Paddling Into Fall

by Joe Meche

Western greb
photo: Joe Meche

Our resiliency was put to the test in mid-September when the unexpected forced us to change our proposed travel itinerary. Our initial plan involved a two-week, grand tour of three of our finest national parks — Glacier, Yellowstone, and Grand Teton — but it was not meant to be. Without going into the sordid details here, unforeseen auto repairs to our vehicle of choice cut deeply into our fuel budget, so we shifted gears and an alternate plan came into play. Just know, however, that we did just fine with our revised plan to spend one week camping and kayaking on three of our favorite lakes in three of our favorite state parks … closer to home. 

In retrospect, the less than 1,000-mile journey turned into a pleasant alternative to the 2,500 miles we had planned for the Big Three in Montana and Wyoming. There’s always next year! In addition, we were happy that we could take our kayaks along this time, which we hadn’t planned to do on the longer trip. It’s often funny how things sometimes work in your favor after all is said and done.

As we set off on familiar roads, our farthest destination for the week came on the first day, just to take a big bite of the time we would spend on the road. This is a standard procedure for our road trips, so Curlew Lake State Park got the honor this time. Named for the long-billed curlews that once frequented the area, this 921-acre lake is seven miles long and offers a wide range of opportunities for every taste. Its location in northeastern Washington, north of the town of Republic, gives you a feeling of being far removed from the west side. 

The 87-acre state park provides the only public access to the lake, but there are no limits to how far you can paddle your kayak or utilize other craft from the boat launch area. Though we’ve always talked about spending time at Curlew earlier in the year when more birds would be around, we’ve made all of our trips in the fall. The potential is there for nesting waterfowl and grassland species, so perhaps we’ll consider a spring trip in 2024. Lingering at the lake on our September visit were common loons, western grebes, hooded mergansers and a nesting pair of ospreys at the north end of the camping area.

Our first night was perfectly peaceful, and we had a great morning paddle after breakfast on Day Two. As we hiked above the lake in the afternoon, we could see that the weather was in the mood to change, which it did! The rain on the following morning compelled us to head into town to a comfortable coffee house/café to consider the day ahead. We decided to strike camp and check into the high Okanogan lakes, specifically Bonaparte and Loon Lakes. With wet and dreary as the theme at both lakes, it didn’t take long to decide that Day Three would begin with a shorter drive to another favorite and possibly dryer Alta Lake State Park.

Though considerably smaller than Curlew Lake, the setting for this lake tends to be more spectacular with cliffs that soar over 1,000 feet above the valley floor. Hiking trails lead uphill from the campground and eventually to the top of Old Goat Mountain, 4,200 feet above the park. Not surprisingly, the birdlife that flourishes at the lake in spring was not to be seen in mid-September … yet another recommendation for a spring camping trip. We did have a great campsite and the new thing in Washington state parks seems to be the added bonus of FREE showers!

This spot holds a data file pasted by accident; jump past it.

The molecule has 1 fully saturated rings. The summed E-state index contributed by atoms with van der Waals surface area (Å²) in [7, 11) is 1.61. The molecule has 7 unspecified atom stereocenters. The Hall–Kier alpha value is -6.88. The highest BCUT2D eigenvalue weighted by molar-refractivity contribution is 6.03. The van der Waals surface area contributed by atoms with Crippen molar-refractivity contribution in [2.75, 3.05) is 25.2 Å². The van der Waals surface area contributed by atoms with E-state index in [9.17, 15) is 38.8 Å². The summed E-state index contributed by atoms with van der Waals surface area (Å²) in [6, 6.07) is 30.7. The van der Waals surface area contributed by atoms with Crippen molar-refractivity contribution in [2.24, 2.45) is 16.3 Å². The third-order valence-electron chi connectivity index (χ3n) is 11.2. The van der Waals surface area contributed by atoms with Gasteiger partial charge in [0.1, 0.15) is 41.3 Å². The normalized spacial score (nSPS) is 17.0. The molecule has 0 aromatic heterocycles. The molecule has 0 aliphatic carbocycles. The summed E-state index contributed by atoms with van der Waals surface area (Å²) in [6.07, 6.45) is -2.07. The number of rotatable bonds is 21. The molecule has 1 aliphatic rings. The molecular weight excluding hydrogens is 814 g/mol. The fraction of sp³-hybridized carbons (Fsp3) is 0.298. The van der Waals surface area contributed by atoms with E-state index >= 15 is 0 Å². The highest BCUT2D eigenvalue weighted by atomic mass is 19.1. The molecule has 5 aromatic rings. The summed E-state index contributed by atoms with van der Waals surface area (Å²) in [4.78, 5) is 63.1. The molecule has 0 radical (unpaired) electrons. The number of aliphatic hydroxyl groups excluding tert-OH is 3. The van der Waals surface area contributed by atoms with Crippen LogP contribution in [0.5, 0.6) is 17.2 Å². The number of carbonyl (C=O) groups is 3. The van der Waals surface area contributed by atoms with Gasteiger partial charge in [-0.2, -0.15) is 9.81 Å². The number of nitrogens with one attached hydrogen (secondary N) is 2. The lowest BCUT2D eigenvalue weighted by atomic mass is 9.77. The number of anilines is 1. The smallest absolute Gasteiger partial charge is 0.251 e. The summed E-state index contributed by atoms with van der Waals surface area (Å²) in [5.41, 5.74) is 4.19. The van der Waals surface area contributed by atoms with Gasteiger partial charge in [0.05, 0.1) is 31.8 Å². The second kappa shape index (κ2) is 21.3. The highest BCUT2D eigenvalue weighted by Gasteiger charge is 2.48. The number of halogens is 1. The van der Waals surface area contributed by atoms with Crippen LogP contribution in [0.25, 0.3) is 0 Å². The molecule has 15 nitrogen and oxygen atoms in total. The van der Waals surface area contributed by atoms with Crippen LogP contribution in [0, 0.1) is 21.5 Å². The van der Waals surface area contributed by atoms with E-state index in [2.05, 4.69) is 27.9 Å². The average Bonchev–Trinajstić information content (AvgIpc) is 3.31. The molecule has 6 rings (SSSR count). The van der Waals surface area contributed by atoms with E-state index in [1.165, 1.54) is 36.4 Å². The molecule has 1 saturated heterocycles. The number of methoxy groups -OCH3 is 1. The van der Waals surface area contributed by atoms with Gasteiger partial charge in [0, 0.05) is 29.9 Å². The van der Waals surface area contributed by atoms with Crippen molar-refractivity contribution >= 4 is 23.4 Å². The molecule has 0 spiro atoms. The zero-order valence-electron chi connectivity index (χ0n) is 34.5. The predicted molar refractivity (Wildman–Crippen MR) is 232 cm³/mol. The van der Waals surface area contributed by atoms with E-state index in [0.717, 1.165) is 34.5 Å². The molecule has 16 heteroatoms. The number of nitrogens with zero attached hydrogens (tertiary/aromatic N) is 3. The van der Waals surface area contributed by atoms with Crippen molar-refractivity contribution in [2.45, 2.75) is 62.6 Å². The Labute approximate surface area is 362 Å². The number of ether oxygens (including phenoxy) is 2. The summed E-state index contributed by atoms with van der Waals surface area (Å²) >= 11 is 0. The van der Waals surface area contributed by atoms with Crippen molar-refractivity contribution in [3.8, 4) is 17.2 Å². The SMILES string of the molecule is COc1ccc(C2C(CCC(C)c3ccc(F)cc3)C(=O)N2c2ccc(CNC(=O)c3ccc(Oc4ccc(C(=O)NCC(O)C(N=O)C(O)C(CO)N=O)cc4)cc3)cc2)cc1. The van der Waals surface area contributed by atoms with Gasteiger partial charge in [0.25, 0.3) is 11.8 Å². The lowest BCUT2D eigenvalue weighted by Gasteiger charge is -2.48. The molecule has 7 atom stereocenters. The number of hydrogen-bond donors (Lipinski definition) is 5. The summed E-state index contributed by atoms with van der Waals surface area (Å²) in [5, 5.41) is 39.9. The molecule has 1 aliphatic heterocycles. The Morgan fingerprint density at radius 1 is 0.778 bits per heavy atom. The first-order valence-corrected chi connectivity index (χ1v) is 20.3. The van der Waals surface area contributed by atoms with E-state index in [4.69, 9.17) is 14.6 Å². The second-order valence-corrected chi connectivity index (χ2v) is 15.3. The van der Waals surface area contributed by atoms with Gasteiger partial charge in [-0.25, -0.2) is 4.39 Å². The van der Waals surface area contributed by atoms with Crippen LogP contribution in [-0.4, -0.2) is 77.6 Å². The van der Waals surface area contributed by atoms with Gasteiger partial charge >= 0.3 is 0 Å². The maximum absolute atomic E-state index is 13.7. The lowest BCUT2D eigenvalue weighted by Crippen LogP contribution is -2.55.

We have a bit of history at Alta Lake, given that this was the first place that Cindy and I camped together in 1992. We were on the way in May to another first … a week at the Malheur National Wildlife Refuge in southeastern Oregon. Many of our grandkid camping trips have been at Alta, including the one that ended in a Level Three evacuation when the Carlton Complex fire leaped across the highway and the Methow River in 2014 and eventually consumed most the campground. We ended that camping trip at a hotel in Wenatchee where the grandkids loved the heated indoor swimming pool!

After two nights at Alta, with a chorus of great horned owls and coyotes, we headed north along the Methow River for our final two nights on the trip. Another familiar campground awaited us at Pearrygin Lake State Park, in the Methow Wildlife Area just up the road from Winthrop. Pearrygin didn’t fit our idea of camping for the longest time … until we realized how perfect it was, and still is. Perhaps the aging of the campers had something to do with us coming around to embrace hot showers and a peaceful, more controlled camping situation.

We launched our kayaks on the last morning at Pearrygin to find calm, mirror-like water for perfect paddling. In fact, Cindy said that it might have been her finest paddling ever. Given the wind during the day and into the evening just the day before, we felt slightly blessed by the travel gods. I think the sublime paddling on that morning was proof positive that we adjusted our plans to include our kayaks. 

Pearrygin, like the other two lakes we visited, is often insane with good birds in spring and early summer. Whenever we take our fall trips we expect the low numbers, unless we follow the birds and travel farther south. On the other hand, there’s something special about camping in fall in the more northerly latitudes. We’ll save the southern route for the time that we become snowbirds, like so many other folks have done.  


Joe Meche is a past president of the North Cascades Audubon Society and was a member of the board of directors for 20 years. He has been watching birds for more than 60 years and photographing birds and landscapes for more than 40 years.

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